The Los Angeles Lakers have never experienced a stretch of three years without making the playoffs in franchise history, so it may be understandable that Time Warner Cable never imagined facing this problem when it signed a 20-year, $4 billion deal with the franchise for local television rights.
However, this will be the third straight year that the Lakers miss the playoffs, and may be the last year that their ratings come close to reflecting the value of that deal. Despite a horrendous 11-44 record at the All-Star break, the Lakers are still among the top-5 teams in local audience size, mainly due to the hype surrounding Kobe Bryant’s retirement tour.
This begs the question: what will happen to those ratings after Kobe Bryant is gone?
The answer to that question may not be one that Jeanie Buss is happy with. Despite a large audience size, the Lakers are experiencing their lowest ratings since moving to Los Angeles in 1960 and the cross-town rival Clippers are starting to close the gap between the two. Without a name like Kobe Bryant to carry the ratings next season, local ratings may continue to plummet for the league’s most storied franchise.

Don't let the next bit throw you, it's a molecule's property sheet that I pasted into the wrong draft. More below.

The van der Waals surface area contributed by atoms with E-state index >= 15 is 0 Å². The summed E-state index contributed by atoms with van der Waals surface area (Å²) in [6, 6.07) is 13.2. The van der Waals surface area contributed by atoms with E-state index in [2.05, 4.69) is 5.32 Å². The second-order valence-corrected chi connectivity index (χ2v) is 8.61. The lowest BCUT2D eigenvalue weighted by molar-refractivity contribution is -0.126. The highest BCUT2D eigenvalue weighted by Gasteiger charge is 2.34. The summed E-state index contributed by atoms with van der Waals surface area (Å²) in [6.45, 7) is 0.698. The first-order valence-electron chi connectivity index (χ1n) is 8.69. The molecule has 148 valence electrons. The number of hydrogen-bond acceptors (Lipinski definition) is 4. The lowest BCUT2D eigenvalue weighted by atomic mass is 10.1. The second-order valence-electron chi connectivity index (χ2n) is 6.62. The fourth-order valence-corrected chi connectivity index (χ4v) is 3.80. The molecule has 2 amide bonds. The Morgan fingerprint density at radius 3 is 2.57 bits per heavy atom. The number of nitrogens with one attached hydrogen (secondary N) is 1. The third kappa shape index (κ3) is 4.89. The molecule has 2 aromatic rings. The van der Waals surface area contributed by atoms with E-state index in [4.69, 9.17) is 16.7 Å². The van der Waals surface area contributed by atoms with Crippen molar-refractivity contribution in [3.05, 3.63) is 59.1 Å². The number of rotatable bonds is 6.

It may be that the Buss family feels a need to make a big signing in free agency, perhaps for no reason other than to keep the ratings afloat. Despite the salary cap taking a big jump, there aren’t many free agents with that kind of sway available this summer other than superstar Kevin Durant. And though Durant has been rumored to go to the Lakers this summer, Los Angeles’ recent history with big name free agents like LaMarcus Aldridge, Carmelo Anthony, and Dwight Howard suggests otherwise.
If the franchise can’t turn around its fortunes in free agency, the ratings will certainly suffer because of it.